Environment

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Sad, slow farewell to kenyan baobabs

Culling and exports, our (vain) battle

27-10-2022 by Freddie del Curatolo

Kenya's baobabs are inevitably destined to disappear unless the new government takes timely and necessary countermeasures to stop the trickle of felling by private individuals and companies that own the land where they have stood for centuries. A practice that is not prohibited, but simply regulated by licenses that are easy to obtain, paying for a permit as if it were just any shrub.
To this havoc that not only befalls nature, but also man because the baobab is a source of free vitamins, a powerful anti-hunger (and never more important than at this time would it be to use it, especially for children) and a very important cultural and traditional symbol, we now add exportation.
You read that right: export. In recent months an Eastern European billionaire entrepreneur in the hinterland of Kilifi has purchased 5,000 tons of baobabs, uprooted them and put them in iron cages to transport them to Georgia and plant them, he says, in a large botanical garden back home.
 Local farmers, who own the land where the baobabs, including one that is an estimated 2,500 years old, have sold their specimens for between 100,000 and 300,000 shillings (between 850 and 2,500 euros each). Ancestral plants of inestimable value, symbols of Africa and its nature that has withstood all human filth, raped and killed for two filthy bucks, without anyone lifting a finger.
The only voices being raised are those of environmentalists, such as Gus Le Breton of Baobab Alliance, who has called for specific laws to be passed to protect the ancestral plants.
For his part, the Georgian entrepreneur told the media that he is actually preventing them from a worse end by exporting the baobabs.
"I decided to buy the baobabs after hearing that residents were cutting them down to make way for crops. They were killing them even without me because they wanted to plant corn. I see no harm in saving the tree, which cannot be used as firewood or charcoal. I don't see any tragedy. The real tragedy is killing trees for nothing."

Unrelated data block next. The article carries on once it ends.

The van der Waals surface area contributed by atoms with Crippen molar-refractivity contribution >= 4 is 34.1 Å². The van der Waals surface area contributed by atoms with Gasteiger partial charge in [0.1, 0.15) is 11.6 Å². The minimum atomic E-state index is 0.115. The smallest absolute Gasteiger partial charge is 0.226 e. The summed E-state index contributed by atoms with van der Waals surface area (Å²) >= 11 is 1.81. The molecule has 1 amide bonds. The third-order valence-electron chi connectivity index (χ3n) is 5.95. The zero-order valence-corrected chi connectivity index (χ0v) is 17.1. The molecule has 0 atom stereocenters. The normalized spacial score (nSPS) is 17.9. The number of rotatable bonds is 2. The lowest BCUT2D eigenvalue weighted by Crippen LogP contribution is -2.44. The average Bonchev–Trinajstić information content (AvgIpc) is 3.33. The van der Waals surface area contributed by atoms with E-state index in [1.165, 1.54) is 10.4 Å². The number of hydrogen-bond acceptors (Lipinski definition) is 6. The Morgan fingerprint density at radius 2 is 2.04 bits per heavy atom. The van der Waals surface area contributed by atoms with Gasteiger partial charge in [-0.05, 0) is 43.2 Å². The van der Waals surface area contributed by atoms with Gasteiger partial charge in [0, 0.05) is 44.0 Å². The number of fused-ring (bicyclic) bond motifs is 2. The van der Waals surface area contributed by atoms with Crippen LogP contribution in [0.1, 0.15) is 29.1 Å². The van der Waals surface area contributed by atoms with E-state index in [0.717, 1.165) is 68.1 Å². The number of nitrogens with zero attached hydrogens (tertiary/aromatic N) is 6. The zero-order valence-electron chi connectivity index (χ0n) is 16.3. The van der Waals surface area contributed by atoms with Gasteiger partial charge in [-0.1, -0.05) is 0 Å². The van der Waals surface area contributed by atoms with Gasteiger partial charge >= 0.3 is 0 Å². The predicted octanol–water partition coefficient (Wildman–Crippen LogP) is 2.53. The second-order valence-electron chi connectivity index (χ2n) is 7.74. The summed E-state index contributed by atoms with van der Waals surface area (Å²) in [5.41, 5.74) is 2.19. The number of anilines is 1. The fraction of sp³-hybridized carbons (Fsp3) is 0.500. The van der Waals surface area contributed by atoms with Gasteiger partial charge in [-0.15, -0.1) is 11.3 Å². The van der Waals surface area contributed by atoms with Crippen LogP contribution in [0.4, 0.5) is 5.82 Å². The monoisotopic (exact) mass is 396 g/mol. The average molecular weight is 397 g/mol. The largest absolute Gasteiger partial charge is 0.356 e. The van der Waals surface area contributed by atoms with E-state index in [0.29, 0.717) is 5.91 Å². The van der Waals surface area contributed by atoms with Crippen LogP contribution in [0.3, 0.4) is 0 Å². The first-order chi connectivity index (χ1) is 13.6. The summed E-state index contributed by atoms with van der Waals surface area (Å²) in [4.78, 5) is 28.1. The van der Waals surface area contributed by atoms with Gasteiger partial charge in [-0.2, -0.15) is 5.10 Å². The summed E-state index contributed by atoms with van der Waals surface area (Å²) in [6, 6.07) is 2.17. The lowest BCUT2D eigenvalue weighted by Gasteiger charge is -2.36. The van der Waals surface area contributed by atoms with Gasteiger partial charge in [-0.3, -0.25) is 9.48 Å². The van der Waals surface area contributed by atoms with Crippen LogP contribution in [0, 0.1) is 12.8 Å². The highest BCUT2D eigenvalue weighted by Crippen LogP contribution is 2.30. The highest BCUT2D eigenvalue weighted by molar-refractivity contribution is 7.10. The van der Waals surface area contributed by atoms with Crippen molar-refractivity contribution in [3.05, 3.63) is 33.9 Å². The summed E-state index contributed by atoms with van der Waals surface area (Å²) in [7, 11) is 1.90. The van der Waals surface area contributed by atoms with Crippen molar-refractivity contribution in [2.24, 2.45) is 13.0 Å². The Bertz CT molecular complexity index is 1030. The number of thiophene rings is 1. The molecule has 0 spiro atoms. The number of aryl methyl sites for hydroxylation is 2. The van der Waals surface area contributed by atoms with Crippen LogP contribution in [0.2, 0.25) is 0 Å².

The "nothing" the entrepreneur is talking about is the extreme hunger that people in the coastal hinterland have come to, due to drought, also caused by deforestation. If instead of spending money on exporting, transporting and attempting to replant millennial trees that weigh tons, people would help the farmers, explaining that a baobab tree in his field to grow is only adding value, the world and this part of Africa would turn differently.
Some time ago we at Malindikenya.net had prepared a campaign to save baobabs, starting with mapping the oldest and most historic ones on the coast. We were about to launch a crowdfunding effort to produce a few installments of a series on the first specimens videotaped and photographed. Then the pandemic came and everything was put on hold. Today, just two and a half years later, it all seems almost pointless. In our very small way, however, the battle continues.
This was the promo for the project, with the musical theme song written together with friend and songwriter Stefano Barotti. (IN ITALIAN)
 

 

TAGS: baobabnaturaambientebarotti

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